“If you’re smart enough to graduate from William and Mary, things are going to turn out okay for you”: An Interview with Chancellor Gates

Chancellor Robert Gates ’65 HON ’98 speaking at the College of William and Mary’s Commencement Ceremony on Friday, May 19. Stephen Salpukas/William & Mary

Thursday, May 18, Chancellor Robert Gates ’65 sat down with The Flat Hat to reflect on his time at the College of William and Mary and provide advice to graduating students. 

Gates, who served as the Director of Central Intelligence, the United States Secretary of Defense under two presidents, the President of Texas Agricultural and Mechanical University and the National President of the Boy Scouts of America, graduated from the College with a B.A. in history in 1965. He has served as Chancellor of the College since 2012. 

“I started as a pre-med student,” Gates said. “I came in wanting to be a surgeon, actually, and a D-minus in freshman Calculus led me to begin rethinking that. I’d always liked reading biographies of American history, and of course being in Williamsburg had a big impact, so in my sophomore year, I changed my major to History.”

Gates began his undergraduate studies in 1961 and graduated in 1965. He discussed the evolving culture of the College since his time as a student.

“When I came to William and Mary, it was a very different era,” Gates said. “One of the things that is most vivid for me was my high school in Kansas had probably been about 25% African American. And when I came to William and Mary in 1961, there wasn’t a single Black student on campus. Virginia was completely segregated. And, you know, there was only one theater in town, and that was the one on Duke of Gloucester Street, and there was actually a section roped off for African-Americans. So that is a very vivid memory that has remained with me and a very positive change that’s taken place here on the campus.” 

Gates also discussed the College’s comparatively quiet political environment. 

“There was only one demonstration in my entire four years here on campus, and it was because the Country and Western show, a TV show called ‘Hootenanny,’ was going to perform on campus live, and the administration canceled it because it was during finals,” Gates said. “I think that’s the only demonstration the whole four years I was here. So the campus was very, I’d say, pretty apolitical, and just not very engaged compared to today.”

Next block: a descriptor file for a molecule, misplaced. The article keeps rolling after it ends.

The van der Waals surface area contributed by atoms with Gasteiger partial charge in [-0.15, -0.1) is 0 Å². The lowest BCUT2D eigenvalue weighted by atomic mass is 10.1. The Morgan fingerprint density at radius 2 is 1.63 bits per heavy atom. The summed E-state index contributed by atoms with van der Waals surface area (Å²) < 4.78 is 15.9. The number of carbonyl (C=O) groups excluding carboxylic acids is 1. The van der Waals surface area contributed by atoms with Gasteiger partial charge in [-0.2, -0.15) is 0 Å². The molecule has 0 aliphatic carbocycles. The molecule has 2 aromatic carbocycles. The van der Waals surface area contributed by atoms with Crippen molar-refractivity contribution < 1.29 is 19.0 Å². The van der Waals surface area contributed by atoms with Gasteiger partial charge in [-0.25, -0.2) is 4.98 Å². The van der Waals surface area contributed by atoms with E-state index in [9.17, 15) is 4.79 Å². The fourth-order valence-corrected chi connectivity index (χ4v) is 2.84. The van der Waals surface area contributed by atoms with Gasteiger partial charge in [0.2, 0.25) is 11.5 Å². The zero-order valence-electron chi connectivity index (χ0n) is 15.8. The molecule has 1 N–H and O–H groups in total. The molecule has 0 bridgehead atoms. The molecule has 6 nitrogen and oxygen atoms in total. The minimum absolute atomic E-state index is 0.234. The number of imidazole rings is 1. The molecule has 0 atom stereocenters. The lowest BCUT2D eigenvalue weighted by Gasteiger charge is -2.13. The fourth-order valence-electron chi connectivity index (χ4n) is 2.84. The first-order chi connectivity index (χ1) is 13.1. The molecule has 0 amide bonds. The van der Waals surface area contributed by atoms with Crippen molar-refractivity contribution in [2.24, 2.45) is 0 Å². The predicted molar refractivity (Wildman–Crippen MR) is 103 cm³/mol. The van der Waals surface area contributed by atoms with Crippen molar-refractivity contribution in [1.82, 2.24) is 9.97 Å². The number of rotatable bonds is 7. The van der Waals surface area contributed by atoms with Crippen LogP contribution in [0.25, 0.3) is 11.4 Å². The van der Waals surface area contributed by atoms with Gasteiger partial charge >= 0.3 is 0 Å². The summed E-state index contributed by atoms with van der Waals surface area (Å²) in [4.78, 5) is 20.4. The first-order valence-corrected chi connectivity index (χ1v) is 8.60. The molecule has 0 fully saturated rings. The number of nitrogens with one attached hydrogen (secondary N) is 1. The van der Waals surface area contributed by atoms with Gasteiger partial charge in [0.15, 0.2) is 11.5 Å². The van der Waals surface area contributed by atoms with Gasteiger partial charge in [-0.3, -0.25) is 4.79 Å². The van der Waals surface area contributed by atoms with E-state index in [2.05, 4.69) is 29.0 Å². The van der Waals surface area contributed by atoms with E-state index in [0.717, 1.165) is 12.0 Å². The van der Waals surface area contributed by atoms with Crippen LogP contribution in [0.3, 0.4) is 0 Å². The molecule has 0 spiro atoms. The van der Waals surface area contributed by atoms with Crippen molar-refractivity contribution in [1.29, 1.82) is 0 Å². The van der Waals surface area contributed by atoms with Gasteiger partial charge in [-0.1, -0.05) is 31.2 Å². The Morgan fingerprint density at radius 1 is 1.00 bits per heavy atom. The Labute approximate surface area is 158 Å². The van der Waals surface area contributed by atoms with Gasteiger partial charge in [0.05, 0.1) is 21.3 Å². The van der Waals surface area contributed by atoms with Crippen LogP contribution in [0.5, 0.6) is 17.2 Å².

To escape some of the stresses of the College’s rigorous academics, Gates picked up a job working as a school bus driver for several years.

“I had a high school route and an elementary school route, and I particularly enjoyed the elementary route, it was a lot of fun,” Gates said. 

He described how he mixed in his education and his bus driving job by giving the students lessons, telling the students about events that happened on that day 100 or 200 years ago and teaching them Russian and German phrases. 

Gates speaks with Margaret Brennan during the recording of a Face the Nation interview on Friday, May 19. Stephen Salpukas/William & Mary

Gates also spoke about his leadership experiences in government, in higher education and in non-profit organizations. 

“I loved each of the institutions I led, but I always believed each of them could be better than it already was,” Gates said. “And so I was always looking for how to make this place run better? How do we do this better? How do we make this place more responsive? How do we accomplish our mission better? So that really was the guiding mantra really of everything I ever did as a leader.”

While his role as Chancellor is less hands-on than some of his previous leadership positions, Gates still helps shape the future of the College. He described himself primarily as a “cheerleader” and as a counselor to the president of the College.